We continue on with the same topology as the last post:
Our goal is to have PC1 talk to PC3 over the VXLAN fabric that we have built out. VXLAN routing can broadly be done using two methods - asymmetric and symmetric IRB. In this post, we will discuss the asymmetric methodology.
The logic behind asymmetric IRB is that the routing between VXLANs/VNIs is done at each LEAF. This is analogous to inter-VLAN routing where the routing from one VLAN to another happens on the first routed hop itself. To facilitate said inter-VLAN routing, you are required to have the L3 interfaces for both VLANs defined on the first hop (LEAF1 here, for example), so that the box is capable of taking in the packet from one VLAN, routing it into the other VLAN where it can then ARP for the end host directly.
Following the same logic, for inter-VXLAN routing, you are required to have the L3 interface for both VNIs on the first routed hop. Let's break this down into chunks and start our configuration.
First, we need to have L3 interfaces for the VLANs themselves that will act as gateways for the end hosts:
Notice how the same IP address is defined at both LEAF switches for the same VLAN. Typically, what you should do here is define another virtual address with a virtual mac address common to all LEAF switches sharing this VLAN (VRR, in Cumulus terms). However, for simplicity sake, we are not doing that here.
Next, the routed interfaces for the corresponding VXLANs (or rather VNIs) are also created on both LEAF1 and LEAF3:
You can confirm the RD/RT values that are auto-generated for these VNIs using:
Remember, the default gateway of the hosts is the corresponding SVI IP address of the LEAF switch:
So, how does this all work?
PC1 initiates a ping. It first does an 'and' operation to determine if the destination is in the same subnet or not. In this case, it finds out that it is not, so it forwards the packet to its default gateway. In order to do this, it must first ARP for the default gateway, resolve that and then build the ICMP request packet.
This ARP request causes PC1s mac address to be learnt on swp3 of LEAF1. 'Zebra' notifies this to BGP; BGP adds this into its EVPN table and sends an update regarding this to its peers. This BGP update is carried to LEAF3, where BGP populates its EVPN table and then informs 'Zebra', which pushes this into the L2 table. This entire control-plane learning process can be visualized like so:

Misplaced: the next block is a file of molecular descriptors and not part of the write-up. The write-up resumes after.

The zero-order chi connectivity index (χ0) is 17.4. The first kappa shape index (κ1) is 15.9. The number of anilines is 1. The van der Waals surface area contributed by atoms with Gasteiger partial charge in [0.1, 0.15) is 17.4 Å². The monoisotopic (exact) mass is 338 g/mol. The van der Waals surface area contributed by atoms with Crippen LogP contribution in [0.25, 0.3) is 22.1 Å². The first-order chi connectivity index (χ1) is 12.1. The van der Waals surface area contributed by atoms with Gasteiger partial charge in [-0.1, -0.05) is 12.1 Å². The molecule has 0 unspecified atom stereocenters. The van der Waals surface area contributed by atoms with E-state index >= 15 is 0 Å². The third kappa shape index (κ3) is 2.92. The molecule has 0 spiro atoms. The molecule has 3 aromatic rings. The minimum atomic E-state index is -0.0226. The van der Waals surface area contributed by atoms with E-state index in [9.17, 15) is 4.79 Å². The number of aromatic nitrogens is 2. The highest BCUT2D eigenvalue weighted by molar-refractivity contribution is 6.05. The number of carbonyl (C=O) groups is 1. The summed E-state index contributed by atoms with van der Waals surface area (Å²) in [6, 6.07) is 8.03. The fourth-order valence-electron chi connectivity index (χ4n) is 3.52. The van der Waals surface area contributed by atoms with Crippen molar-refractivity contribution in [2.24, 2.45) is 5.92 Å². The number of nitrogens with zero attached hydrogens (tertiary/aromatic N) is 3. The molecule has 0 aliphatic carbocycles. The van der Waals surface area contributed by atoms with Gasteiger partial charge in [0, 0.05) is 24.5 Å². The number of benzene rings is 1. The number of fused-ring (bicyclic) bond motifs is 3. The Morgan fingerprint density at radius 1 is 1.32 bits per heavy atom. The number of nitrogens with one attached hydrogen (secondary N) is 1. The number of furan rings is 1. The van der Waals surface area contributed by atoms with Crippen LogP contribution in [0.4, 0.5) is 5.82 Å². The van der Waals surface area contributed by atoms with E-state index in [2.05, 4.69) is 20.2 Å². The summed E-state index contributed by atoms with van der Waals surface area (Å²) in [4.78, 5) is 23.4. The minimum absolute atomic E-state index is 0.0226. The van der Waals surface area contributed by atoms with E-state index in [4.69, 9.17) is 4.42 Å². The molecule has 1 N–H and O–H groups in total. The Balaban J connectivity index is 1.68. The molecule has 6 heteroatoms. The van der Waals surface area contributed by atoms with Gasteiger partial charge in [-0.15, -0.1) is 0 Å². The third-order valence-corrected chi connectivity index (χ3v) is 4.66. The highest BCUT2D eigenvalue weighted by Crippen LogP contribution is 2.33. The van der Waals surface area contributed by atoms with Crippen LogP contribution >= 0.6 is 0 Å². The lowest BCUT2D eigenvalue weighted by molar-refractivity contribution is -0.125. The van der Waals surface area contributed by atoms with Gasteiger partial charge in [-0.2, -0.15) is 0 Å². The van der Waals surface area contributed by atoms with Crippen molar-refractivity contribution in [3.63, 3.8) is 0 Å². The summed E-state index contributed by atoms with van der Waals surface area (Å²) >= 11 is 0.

Debugs on the box can confirm this process. This is the first time we are introducing debugging on Cumulus boxes, so it's good to make a note of this. Debugs are typically redirected to the '/var/log/frr/frr.log' file but you need to set your logging level correctly first:
'sudo vtysh' allows you to enter a Cisco IOS type prompt. From here, you set the syslog level to 'debug'. This allows for debug logs to be logged in the /var/log/frr/frr.log file. Enable the relevant debugs now:
From the log file, I have taken relevant snippets of the debugs. On LEAF1, when PC1s mac address is first learnt:
Similar debugs from LEAF3, run in parallel:
You can now look at the BGP EVPN table to confirm what was installed:
Also confirm the entries in the mac address table, which should now include the mac address of the the host learnt via BGP EVPN:
Remember that the presence of the mac address in the BGP EVPN table is purely controlled by the presence of the same mac address in the L2 table. When the mac is added to the L2 table, a notification is sent to BGP to add it to its EVPN table and advertise the NLRI. The mac address is subjected to its normal mac ageing timers in the L2 table - if/when the mac expires and it gets deleted from the L2 table, again, BGP is notified of the same and it sends a withdraw message for that mac address.
This concludes the workings of the control-plane.
Once PC1 resolves its default gateway, it generates the native ICMP packet. LEAF1 gets this:
Since the destination mac address is of LEAF1, it strips off the Ethernet header and does a route lookup on the destination IP address in the IP header.
The destination is directly connected, so LEAF1 can ARP for it. Here's where things get a bit interesting - if you take a packet capture, you would see no ARPs generated. This is because of an enhancement that reduces flooding within the VXLAN fabric (called ARP suppression). These VTEPs (VXLAN tunnel endpoints) maintain an arp-cache that can be populated via a type-2 mac+ip route. This local ARP cache can be used to proxy ARP (note - this is supposed to be disabled by default and enabled using the command 'net add vxlan <name> bridge arp-nd-suppress on' but the behavior on 3.7.5 appears to indicate that it is enabled by default).
You can confirm what is there in the arp-cache using the following command:
LEAF1 has all the required information to forward this packet. It encapsulates this with the relevant headers and forwards the packet. Assuming that the link to SPINE1 is chosen as the hash, the following packet is sent:
The VXLAN header contains the egress VNI - 10030 in this case. The outer IP header has a source IP address of the VTEP encapsulating the packet (18.104.22.168, in this case) and a destination IP address of the peer VTEP (22.214.171.124, in this case).
Assuming SPINE1 gets it, it simply does a route lookup for the destination (since the destination mac address belongs to itself):
It rewrites the layer2 header and forwards the packet to LEAF3. LEAF3 decapsulates it and forwards the native ICMP packet to PC3. The data-plane process can be visualized like so:
The same process happens backwards from PC3 to PC1 now. The egress VNI (once LEAF3 encapsulates the ICMP reply) would be 10010 in this case. The return packet from LEAF3 is this:
This has been fun, hasn't it? We looked at the basic workflows for both data-plane and control-plane of an asymmetric IRB based VXLAN fabric and successfully routed traffic between VNIs 10010 and 10030.